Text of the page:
Monthly Archives: January 2016
The other day, I thought I’d check out how Hillary Clinton and Bernie Sanders compared when Americans were asked to choose between them and a prospective Republican candidate. The results surprised me – in a head-to-head against any one of Trump, Cruz, Rubio or Bush 3.0, Sanders out-performs Clinton.
According to Real Clear Politics, a right-wing news site that, among other things, averages American polls, Hillary would beat Trump or Bush, while losing to Cruz or Rubio. Against Trump and Bush, Sanders scores bigger victories, albeit marginally in the case of Bush. A defeat for Clinton against Cruz is turned into a healthy Sanders victory, while a comfortable victory for Rubio against Clinton is turned into a very narrow one against Sanders.
As I said earlier, this is pretty much the opposite of what I’d expected, though perhaps a few caveats are in order. These polls aren’t being conducted that often, and tend to vary wildly. The Republicans have also been attacking Hillary for going on a decade now, while they haven’t felt the need to go after Sanders. If they did, perhaps those numbers would change.
Before we started pretending that government deficit caused the global financial crisis, it was widely recognised that it was caused by irresponsible bank lending. Rocketing house prices fuelled a lending bubble that was, in effect, little more than a legitimised Ponzi scheme. Banks could afford to lend to people who couldn’t really afford mortgages, because the rapidly increasing price of the house was enough to cover their losses in the event that the borrower couldn’t repay. Everyone needs shelter, and so for as long as prices went up, and banks could attract new customers, the gravy train could go on.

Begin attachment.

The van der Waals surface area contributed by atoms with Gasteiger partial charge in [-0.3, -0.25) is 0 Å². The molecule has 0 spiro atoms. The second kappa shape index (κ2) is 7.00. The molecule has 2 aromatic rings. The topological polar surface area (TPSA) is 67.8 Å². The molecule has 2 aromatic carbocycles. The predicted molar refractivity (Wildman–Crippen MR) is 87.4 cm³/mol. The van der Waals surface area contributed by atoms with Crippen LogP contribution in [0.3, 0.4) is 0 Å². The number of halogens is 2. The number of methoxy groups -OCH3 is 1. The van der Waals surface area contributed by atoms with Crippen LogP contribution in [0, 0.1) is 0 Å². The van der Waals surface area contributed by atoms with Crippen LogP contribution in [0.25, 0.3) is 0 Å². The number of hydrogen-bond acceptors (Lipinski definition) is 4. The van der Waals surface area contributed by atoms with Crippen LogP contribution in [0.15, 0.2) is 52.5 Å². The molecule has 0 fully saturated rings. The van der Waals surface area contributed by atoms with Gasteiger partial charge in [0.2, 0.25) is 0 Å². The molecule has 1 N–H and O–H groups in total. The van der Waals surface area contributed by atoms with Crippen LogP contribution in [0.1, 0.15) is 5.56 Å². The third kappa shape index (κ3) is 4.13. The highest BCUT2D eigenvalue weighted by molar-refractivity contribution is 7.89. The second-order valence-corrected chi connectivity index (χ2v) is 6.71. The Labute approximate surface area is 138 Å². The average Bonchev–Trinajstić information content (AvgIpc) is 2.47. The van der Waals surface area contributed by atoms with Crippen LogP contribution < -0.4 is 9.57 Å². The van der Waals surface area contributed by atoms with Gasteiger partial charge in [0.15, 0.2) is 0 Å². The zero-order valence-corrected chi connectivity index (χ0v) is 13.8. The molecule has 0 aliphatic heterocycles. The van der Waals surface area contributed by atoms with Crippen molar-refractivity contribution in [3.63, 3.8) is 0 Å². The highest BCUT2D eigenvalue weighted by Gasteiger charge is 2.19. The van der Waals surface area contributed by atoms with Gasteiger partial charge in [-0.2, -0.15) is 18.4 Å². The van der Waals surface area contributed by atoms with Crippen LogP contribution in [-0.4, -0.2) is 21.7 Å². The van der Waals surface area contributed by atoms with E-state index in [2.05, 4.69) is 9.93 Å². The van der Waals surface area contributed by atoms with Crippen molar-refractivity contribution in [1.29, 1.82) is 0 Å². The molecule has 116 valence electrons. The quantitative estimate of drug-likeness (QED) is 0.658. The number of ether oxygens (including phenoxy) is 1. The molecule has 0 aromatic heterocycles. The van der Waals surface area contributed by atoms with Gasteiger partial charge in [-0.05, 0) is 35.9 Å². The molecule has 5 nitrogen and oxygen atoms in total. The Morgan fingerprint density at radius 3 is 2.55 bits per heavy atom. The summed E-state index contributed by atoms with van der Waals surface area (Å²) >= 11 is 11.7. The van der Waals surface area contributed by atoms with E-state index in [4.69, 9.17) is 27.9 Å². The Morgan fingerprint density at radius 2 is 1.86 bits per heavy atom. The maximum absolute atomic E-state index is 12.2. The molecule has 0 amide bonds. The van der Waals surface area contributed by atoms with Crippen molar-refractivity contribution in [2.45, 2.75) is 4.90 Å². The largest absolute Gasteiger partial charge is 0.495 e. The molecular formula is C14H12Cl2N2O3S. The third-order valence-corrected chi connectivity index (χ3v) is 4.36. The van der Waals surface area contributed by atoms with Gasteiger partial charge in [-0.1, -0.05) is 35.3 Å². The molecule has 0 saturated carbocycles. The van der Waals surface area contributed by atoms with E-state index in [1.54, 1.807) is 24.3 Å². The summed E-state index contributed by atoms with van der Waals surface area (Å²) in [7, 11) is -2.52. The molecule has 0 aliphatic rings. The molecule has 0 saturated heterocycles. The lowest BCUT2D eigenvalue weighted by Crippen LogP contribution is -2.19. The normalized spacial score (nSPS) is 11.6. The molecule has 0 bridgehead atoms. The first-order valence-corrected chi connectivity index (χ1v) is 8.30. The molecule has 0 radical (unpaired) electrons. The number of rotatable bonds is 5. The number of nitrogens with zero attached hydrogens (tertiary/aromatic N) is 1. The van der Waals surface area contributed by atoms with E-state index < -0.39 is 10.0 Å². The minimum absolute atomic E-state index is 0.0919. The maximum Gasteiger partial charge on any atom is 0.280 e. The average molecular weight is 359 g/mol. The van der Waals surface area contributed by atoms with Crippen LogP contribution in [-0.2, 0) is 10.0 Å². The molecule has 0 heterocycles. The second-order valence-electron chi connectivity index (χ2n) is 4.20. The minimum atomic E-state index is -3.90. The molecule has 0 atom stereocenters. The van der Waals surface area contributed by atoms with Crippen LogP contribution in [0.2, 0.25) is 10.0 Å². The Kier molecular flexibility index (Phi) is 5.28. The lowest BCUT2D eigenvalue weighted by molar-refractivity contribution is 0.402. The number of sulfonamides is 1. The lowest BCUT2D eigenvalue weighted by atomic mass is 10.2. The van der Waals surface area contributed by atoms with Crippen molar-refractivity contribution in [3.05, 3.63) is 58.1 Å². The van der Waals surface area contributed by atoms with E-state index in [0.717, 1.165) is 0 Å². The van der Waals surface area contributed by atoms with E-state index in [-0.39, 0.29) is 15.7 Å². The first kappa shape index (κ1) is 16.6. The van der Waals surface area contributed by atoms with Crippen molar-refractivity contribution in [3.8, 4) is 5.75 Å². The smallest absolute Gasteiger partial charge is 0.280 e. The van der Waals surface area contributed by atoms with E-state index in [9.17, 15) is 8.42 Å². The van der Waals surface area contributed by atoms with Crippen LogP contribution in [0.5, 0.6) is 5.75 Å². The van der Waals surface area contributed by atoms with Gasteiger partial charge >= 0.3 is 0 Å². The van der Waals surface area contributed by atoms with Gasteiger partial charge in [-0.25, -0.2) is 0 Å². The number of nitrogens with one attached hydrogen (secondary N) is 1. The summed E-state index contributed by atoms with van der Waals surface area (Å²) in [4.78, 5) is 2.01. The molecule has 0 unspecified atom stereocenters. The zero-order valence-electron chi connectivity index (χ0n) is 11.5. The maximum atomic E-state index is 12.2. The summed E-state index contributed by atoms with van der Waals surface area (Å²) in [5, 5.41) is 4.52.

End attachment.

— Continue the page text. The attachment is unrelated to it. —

Like any Ponzi scheme, however, it all came down eventually. While economists and traders had been egging each other on, convincing themselves that sub-prime mortgages were safe as (excuse the pun) houses, the system quietly mounted in size. Banks plunged themselves further into debt to be able to lend even more money for buying houses, blind to the possibility of failure. A little wobble in the US housing market suddenly turned everything sour, as the entire financial sector suddenly remembered that prices could go down as well as up.
The rest is history, though that history has since been revised. As house prices plunged, and the government felt compelled to rescue the financial sector, economic uncertainty (as well as a healthy dose of reality) depressed demand, shrinking the economy. Since then, we’ve gone through some largely unnecessary cuts to a depressingly partisan range of government services. The economy has “rebounded” largely on the back of free-flowing credit from the once-again-booming London housing market.